If you have decided to roast your own coffee then your first port of call will be to consider how to select a coffee roaster that is right for you. This decision is probably one of the hardest coffee-related choices you'll have to make - there's nothing worse than buying the wrong kind of roaster for your needs. We're going to be primarily looking at automated custom coffee bean roasters for the purposes of this article.
But, it's worth noting that you can roast your own coffee beans fresh at home without having to buy a roasting machine. It is possible to roast beans in or on the stove, on a barbeque or fire or even, sometimes, in a popcorn popper. But, if you take your home roasting seriously and want some help with the process (the do it yourself approach can take a lot more time and effort) then a proper roasting machine may be your best option.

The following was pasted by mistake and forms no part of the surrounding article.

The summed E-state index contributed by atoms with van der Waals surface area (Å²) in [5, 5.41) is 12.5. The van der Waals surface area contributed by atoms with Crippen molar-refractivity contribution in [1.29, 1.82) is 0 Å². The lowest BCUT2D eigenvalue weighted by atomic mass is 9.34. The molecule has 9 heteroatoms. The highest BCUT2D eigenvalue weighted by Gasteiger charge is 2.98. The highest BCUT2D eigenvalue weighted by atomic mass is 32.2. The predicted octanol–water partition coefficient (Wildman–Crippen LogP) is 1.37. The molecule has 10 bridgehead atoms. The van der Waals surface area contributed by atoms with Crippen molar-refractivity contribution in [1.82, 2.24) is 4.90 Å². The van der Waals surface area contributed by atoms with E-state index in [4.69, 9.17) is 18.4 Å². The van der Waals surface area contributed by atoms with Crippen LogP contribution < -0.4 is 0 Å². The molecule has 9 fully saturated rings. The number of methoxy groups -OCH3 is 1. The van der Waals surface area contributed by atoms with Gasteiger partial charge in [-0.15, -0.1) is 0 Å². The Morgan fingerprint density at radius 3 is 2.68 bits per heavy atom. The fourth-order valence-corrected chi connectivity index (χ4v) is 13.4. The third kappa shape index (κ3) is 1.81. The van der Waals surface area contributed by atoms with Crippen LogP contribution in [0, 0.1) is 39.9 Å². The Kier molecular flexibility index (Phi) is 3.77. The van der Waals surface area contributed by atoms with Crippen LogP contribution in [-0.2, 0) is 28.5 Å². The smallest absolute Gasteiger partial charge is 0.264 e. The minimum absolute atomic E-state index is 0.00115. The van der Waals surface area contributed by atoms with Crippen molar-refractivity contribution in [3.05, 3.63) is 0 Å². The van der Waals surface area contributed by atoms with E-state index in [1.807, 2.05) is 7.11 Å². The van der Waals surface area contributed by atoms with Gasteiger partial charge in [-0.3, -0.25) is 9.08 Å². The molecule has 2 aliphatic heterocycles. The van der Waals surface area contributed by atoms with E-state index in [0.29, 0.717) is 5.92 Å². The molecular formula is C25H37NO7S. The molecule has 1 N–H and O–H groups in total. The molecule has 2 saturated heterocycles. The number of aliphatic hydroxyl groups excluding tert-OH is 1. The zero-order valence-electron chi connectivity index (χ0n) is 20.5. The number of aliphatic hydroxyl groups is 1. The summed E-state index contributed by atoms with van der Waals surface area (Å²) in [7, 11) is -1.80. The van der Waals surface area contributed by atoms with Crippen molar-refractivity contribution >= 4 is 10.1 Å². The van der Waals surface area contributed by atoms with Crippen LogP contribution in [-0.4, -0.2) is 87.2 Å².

So, why do people roast their own beans at home? Well, it's basically all about freshness and the quality of the roast you will ultimately get. If you buy green coffee beans - i.e. beans that are unroasted - you can simply roast them at home when you need to use them in batches so they'll be ultra fresh. Green coffee beans are cheaper and last longer than ready roasted beans into the bargain. By the way, more information on bean roasting can be found here: http://www.